Blackman: Overtown comic-book hero saves Miami
Sketch courtesy of Socrates Alvarez III
It's a comic about "Blackman," an Overtown superhero with powers inspired by African myth. The character's nickname: the Colored Crusader. And it's conceived and drawn by a white guy.
Yeah, we cringed too. But then Socrates S. Alvarez — an admirably ballsy, very blond, 26-year-old Cuban-American in a Silver Surfer T-shirt — laid out his sketches and explained his concept. And damned if our politically correct squeamishness wasn't zapped away as if by Cyclops' laser ray.
For two years, Alvarez has run ComicED, a nonprofit providing comic books to libraries and youth centers around Miami-Dade County. Now he has unveiled his grand plan: a comic book series designed to teach kids about local black history. More to the point, he wants to give Overtown — and Miami — a supernatural savior.
"Every town needs their own superhero," he declares earnestly. "All those Marvel and DC comics were based in New York. You would think, in real life, that one of those superheroes would come here on vacation and decide to stay."
In Alvarez's sketches, which he is shopping to comics publishers, an Overtown laborer is transformed into a superhero — yes, Blackman — after finding the rings of legendary South Florida-circling slave-turned-pirate Black Caesar. Among the true historical events that Alvarez has woven in: Overtown's '50s-era renaissance, the McDuffie riots in 1979, and the neighborhood's eventual crippling bisection by I-95.
In later issues, Blackman even takes on gentrification. There's also a retired Jewish superhero who lives on Miami Beach, and two Cuban titans — El Polo and La Mandaria — with a "nice little abuela," Alvarez explains.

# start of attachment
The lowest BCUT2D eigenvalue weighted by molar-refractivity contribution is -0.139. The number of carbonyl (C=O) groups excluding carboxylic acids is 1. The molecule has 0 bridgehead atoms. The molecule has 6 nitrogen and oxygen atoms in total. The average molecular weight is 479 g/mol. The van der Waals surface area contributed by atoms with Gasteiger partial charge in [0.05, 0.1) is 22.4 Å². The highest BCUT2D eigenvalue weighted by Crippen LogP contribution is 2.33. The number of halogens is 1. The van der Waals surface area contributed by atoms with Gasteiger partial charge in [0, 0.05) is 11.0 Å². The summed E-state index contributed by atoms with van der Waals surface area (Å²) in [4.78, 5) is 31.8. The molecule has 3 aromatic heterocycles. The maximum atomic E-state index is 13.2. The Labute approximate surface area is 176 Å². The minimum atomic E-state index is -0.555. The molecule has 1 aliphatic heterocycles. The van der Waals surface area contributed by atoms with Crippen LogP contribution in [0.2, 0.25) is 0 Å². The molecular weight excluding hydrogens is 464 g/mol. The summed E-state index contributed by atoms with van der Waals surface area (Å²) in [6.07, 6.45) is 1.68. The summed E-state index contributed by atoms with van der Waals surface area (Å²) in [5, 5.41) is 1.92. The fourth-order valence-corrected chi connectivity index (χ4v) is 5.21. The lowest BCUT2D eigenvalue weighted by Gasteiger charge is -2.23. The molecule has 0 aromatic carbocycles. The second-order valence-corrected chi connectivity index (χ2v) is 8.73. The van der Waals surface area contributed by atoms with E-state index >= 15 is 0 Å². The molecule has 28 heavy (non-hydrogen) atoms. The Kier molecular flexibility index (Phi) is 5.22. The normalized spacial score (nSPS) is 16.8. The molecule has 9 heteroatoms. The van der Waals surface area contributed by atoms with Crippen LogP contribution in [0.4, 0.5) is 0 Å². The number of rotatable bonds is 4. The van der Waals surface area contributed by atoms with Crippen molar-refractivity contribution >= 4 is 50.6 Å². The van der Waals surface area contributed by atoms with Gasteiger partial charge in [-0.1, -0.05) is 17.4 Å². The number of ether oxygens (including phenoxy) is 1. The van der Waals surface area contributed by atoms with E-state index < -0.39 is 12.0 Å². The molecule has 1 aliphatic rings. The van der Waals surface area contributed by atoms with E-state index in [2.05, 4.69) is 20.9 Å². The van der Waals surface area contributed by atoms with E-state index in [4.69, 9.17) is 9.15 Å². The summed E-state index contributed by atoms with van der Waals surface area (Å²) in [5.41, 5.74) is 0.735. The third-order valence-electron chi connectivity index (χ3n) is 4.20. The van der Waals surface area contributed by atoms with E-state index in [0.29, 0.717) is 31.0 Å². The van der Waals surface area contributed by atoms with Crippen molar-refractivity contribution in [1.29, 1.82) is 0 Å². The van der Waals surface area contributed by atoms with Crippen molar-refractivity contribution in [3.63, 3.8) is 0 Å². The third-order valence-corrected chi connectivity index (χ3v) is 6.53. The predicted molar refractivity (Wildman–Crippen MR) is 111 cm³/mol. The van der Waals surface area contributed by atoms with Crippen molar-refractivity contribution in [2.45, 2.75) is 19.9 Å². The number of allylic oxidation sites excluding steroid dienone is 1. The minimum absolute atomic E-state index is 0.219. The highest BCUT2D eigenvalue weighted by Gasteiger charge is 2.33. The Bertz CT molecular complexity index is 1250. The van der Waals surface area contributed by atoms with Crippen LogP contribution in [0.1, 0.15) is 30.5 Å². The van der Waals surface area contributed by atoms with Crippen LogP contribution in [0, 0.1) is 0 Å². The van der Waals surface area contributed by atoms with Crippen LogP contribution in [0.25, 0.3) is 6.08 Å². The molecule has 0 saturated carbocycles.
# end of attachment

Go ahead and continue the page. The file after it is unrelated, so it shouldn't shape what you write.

As for the Colored Crusader, Alvarez says that's the nickname an editor at '50s-era fictional newspaper the Miami Star gives to Blackman. He's referencing the prevailing racism of the time, he says: "I wanted to show the struggle of early black people in Overtown."
Alvarez brought his material to Timothy Barber, executive director of the Black Archives History and Research Foundation of South Florida. Barber gently suggested that he change the main character's original name to Barry Blackman to make his superhero title a bit less jarring. And he nixed Alvarez's concept that Overtown thrived in the '50s from the gold of Black Caesar because it was, well, gravely inauthentic.
"I asked him to just be sensitive to the nature of the story," Barber says, "and sensitive to how it will be received."
But Barber emerged a fan. "The Colored Crusader put me in the mind of the Brown Hornet," he says, referring to Fat Albert's favorite superhero. "All in all, I think he's doing something important. I'd love to stock it in our gift shop."
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